The First Minister stopped short of replicating a pledge by Boris Johnson for England to vaccinate everyone in four key priority groups by mid-February, citing a lack of clarity about vaccine supplies.
But Ms Sturgeon said health officials in Scotland would "bust a gut" to ensure all care home residents, their carers, everyone over the age of 70, all frontline health and social care workers and everyone who is clinically extremely vulnerable get the jab by the middle of next month in line with the pledge south of the Border.
"At the moment the biggest unknown that stops me being able to answer the question about how much sooner would I like to be able to do it is I don't know, beyond the end of January with enough certainty, what the flow of supplies is going to be," Ms Sturgeon said at Tuesday’s coronavirus briefing.
"The commitment the Prime Minister gave last night, I don't yet have enough certainty on supply beyond the end of January to say categorically looking down the camera that we think we can do those first groups of the priority list by mid-February, as the Prime Minister said.
"Do I want to do that? Yes. If we get supplies that allow that, will we bust every gut and move every mountain to deliver that? Yes, we absolutely will.
"But for me to say with certainty right now that we can do that before having the certainty of the supply would be putting the cart before the horse."
More than 100,000 Scots have already been vaccinated with the Pfizer/BioNTech jab, but the arrival of the UK's Oxford/AstraZeneca vaccine, which is far easier to manage, is expected to ramp up inoculation levels.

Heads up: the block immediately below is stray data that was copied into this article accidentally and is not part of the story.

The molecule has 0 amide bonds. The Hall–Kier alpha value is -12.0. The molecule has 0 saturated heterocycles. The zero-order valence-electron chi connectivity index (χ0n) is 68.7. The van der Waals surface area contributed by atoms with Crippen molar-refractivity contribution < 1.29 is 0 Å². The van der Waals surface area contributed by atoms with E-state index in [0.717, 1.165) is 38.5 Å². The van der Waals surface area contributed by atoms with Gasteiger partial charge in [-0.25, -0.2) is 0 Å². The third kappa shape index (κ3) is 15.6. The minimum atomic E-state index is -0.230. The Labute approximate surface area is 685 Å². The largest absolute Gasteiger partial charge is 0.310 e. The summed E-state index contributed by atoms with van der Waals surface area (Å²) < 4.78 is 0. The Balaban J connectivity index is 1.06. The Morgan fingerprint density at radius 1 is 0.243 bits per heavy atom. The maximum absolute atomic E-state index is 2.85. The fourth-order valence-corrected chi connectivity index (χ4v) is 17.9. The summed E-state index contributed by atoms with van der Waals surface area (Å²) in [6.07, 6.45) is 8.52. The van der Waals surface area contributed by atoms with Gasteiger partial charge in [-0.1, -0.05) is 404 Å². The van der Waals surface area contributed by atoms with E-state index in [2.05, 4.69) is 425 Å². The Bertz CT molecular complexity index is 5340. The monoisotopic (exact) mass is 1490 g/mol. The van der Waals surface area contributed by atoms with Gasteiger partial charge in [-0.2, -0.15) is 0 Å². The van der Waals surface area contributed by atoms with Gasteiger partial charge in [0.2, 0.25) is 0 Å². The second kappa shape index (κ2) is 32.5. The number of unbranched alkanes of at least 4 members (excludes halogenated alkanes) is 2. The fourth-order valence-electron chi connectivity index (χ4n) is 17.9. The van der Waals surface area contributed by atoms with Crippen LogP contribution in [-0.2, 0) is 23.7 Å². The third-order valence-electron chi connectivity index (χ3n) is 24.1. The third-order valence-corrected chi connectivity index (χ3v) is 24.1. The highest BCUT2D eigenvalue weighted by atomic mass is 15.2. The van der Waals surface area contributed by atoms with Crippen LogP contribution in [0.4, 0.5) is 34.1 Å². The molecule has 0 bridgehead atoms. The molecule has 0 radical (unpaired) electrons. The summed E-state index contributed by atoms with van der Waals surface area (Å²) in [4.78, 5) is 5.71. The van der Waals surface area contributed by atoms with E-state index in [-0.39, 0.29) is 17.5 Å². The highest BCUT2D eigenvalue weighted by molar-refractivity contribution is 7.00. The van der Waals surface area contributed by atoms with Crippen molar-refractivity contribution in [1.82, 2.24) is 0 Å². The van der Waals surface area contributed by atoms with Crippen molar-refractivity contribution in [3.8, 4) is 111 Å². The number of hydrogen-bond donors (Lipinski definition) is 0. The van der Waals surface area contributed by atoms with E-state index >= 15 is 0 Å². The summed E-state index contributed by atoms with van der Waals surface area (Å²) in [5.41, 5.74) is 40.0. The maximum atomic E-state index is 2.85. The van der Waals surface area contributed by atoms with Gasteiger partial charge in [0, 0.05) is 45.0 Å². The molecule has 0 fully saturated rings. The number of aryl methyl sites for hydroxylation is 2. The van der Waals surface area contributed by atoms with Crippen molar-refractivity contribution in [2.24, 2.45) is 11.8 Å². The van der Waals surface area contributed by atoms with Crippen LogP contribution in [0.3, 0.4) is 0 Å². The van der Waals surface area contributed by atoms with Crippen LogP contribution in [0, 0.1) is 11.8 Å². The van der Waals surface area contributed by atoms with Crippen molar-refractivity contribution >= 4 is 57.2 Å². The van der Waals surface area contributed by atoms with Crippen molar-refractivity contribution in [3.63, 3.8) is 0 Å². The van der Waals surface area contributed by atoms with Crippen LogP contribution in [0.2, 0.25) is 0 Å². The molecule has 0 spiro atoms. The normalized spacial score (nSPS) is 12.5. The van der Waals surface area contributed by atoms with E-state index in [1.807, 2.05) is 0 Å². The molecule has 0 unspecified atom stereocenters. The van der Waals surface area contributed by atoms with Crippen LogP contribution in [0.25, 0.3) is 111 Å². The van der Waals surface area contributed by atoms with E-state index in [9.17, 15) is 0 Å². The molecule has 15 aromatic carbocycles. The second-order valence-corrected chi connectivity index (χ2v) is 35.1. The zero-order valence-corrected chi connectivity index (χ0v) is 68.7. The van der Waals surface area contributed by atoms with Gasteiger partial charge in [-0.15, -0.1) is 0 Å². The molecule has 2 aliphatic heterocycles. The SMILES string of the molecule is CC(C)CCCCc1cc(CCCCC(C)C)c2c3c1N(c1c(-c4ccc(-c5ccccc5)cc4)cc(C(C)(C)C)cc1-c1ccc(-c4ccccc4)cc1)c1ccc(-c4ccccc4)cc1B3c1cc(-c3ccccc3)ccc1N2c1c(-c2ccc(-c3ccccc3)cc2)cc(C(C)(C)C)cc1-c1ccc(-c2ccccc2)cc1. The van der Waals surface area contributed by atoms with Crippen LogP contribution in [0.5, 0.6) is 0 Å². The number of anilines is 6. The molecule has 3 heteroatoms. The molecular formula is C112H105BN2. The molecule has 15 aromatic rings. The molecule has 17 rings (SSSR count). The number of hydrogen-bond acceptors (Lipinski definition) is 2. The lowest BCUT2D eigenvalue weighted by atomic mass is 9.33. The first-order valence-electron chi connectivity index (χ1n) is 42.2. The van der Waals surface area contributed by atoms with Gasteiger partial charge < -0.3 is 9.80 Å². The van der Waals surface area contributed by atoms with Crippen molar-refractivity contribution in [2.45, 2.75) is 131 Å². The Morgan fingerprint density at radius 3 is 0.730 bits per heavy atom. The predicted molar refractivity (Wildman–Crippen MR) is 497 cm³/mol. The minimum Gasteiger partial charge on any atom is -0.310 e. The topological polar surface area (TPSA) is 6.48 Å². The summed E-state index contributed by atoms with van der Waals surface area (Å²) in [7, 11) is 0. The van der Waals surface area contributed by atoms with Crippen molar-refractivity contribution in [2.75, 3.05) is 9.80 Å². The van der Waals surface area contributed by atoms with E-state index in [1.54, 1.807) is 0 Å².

There have been 2,300 vaccinators recruited in Scotland to distribute the jab.
Ms Sturgeon has already said she plans to roll out the vaccine to all under-50s and people below this age with health conditions by early May. This would cover about half the Scottish population.
The SNP leader said she was wary of "undermining" public confidence by making commitments which ministers would subsequently unable to deliver on.
"That's how we're going to try and do this, but underlying all of that is a determination I want to get vaccines into peoples' arms as quickly as possible," Ms Sturgeon said.
"I want that as much as anybody else does and we're giving this the greatest priority and focus that we possible can and to get it done as quickly as possible."
National clinical director Professor Jason Leitch said that an extensive network of facilities would be utilised to deliver the vaccine.
"The number of vaccination centres is thousands," he said of the plans for Scotland.
“We will use every GP’s surgery because that's a simple network that we will have access to and then we will have a very small number of big vaccination centres."